Clarke went on to become the CII’s treasurer between 2003 and 2007 and was appointed president in 2018, with his driving theme being the development of a united profession. For him, he said, the key was to be united around standards and professionalism, as well as the diversity of the activities that insurance professionals are involved with and, perhaps most importantly, the diversity of the customers they serve and their diverse needs.
“During my year as CII president, I travelled the country visiting various local institutes, attending all kinds of interesting and diverse events,” he said, “and witnessing the tremendous work our members do every day to promote the standards and professionalism of our sector. Being out here and meeting members and the customers we serve in their hometowns is a great way to both see the value of what we do and also to learn about what we might do better, or in a more helpful way.”
In his time as president, Clarke said he was continually reminded of how important it is for insurance professionals to also make time to celebrate their successes, be that through exam awards or during the Public Trust Awards, which speak to professionalism in a truly positive way. One of the dangers in taking on a position like CII president is that you’ve been involved for a while, he said, and it is easy to assume you know how things work and what members are looking for. It is those visits to local institutes that keep you grounded and aware of the importance of keeping the CII relevant, he explained.
Exploring that relevancy, Clarke highlighted that 2022 marks 125-years since local institutes came together to form the federation which would evolve into the CII, a professional body worthy of a Royal Charter to raise public trust in the profession. Reflecting on that history, and the impact of the pandemic on the profession and the public the institute serves, he said, he still sees evolution.
“The Federation’s initial aim was to produce technical papers – akin to the good practice guidance issued via the [CII]’s Societies of insurance and personal finance professionals today – and to establish examinations,” he said. “Our first president remarked: ‘The demand of the day is for technical education in every branch of skilled industry. Is, then, instruction in insurance business not to advance with the times?’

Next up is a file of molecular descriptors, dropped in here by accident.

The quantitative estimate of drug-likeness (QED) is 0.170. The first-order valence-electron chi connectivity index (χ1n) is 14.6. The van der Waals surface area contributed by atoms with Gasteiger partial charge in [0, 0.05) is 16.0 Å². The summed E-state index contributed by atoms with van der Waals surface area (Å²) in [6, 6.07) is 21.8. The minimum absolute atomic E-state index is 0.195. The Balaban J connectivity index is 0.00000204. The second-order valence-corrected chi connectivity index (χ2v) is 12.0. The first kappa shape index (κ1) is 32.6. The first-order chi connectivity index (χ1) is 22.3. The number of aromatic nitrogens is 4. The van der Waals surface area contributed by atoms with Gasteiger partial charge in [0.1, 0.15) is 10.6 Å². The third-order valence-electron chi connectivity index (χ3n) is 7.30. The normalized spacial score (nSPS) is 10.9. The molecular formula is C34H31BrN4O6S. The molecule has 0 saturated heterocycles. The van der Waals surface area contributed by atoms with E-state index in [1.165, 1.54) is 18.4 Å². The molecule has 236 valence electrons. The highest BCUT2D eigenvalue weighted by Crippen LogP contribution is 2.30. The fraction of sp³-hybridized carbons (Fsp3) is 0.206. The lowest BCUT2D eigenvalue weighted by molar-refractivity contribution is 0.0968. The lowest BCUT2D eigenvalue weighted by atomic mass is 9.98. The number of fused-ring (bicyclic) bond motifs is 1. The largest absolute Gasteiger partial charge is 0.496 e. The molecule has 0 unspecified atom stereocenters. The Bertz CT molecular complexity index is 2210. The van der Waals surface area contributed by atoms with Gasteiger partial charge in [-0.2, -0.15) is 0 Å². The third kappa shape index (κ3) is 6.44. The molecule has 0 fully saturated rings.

“At the start of the 20th century, CII president F.W. Pascoe Rutter noted: ‘Working together, as one united profession, we will drive confidence in the power of professional standards.’ The [CII]’s leadership recognises that we must continue to evolve to meet the needs of insurance and personal finance professionals for relevant learning and a benchmark for professional standards.”
It was this thinking that was behind the launch of the Shaping the future together consultation in 2021, he said, an initiative that encouraged members to share their views on proposals for how the CII will work. The CII will share the findings of the consultation, and how it will help shape the group’s work to ensure it continues to raise trust in the insurance profession, this year.
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Clarke noted that Fisher’s announcement last year that she would leave the CII on March 31 was consciously timed to see through the Shaping the Future together consultation process, cover the 2021 financial year-end and ensure her permanent successor would be able to take forward the board’s refreshed strategy and the next five-year plan for the CII.
It was to ensure continuity during 2022, that he been appointed as interim CEO until the permanent CEO is in place, he said, and the recruitment process for a new CEO is well underway and being led by the CII’s chair, Dr Helen Phillips, and the CII board.
“As a past president and CII treasurer between 2003 and 2007,” he said, “I am aware of the wonderful work the institute, along with the local institute, membership society, practitioner panel and regional committee volunteers, do to raise trust in the insurance and personal finance profession. I hope to couple my deep understanding of our organisation with my expertise from working in the insurance profession, links with the personal finance profession and engagement with regulators to bring immediate benefits to the CII as a professional body and to our members.”
His role is to keep the CII looking forward and allow the new CEO, when appointed, to step into the job and develop the strategy to take the CII into the next period. The organisation has had a successful consultation with members, he said, and will want to look at what that means for the institute, and to produce a deliverable plan for the organisation and its members.
Looking to his own points of focus during his tenure as interim CEO, Clarke highlighted that he wants the insurance and personal finance profession to utilise the diversity of its skills to continue to make a positive impact on the financial resilience of society. For many years, he said, his hobby has been sailing – a sport that embodies teamwork. Teamwork is something he has always believed is incredibly important.
“In the way the CII is structured, we have a great opportunity to work together,” he said. “Working together, we can train, teach, mentor, inform and educate each other and, in the process, we can help foster the trust in our profession that we all want to see. A friend’s mother used to say ‘we are all special, we are all unique’. I believe my role is to foster that sense of inclusiveness that allows us to build the team here at CII. But we must respect that our members have individual needs while still being in so many cases part of teams delivering on the wide range of financial services we collectively offer our customers.
“Professionalism in all we do in financial planning and advice and insurance is a key plank in public trust.”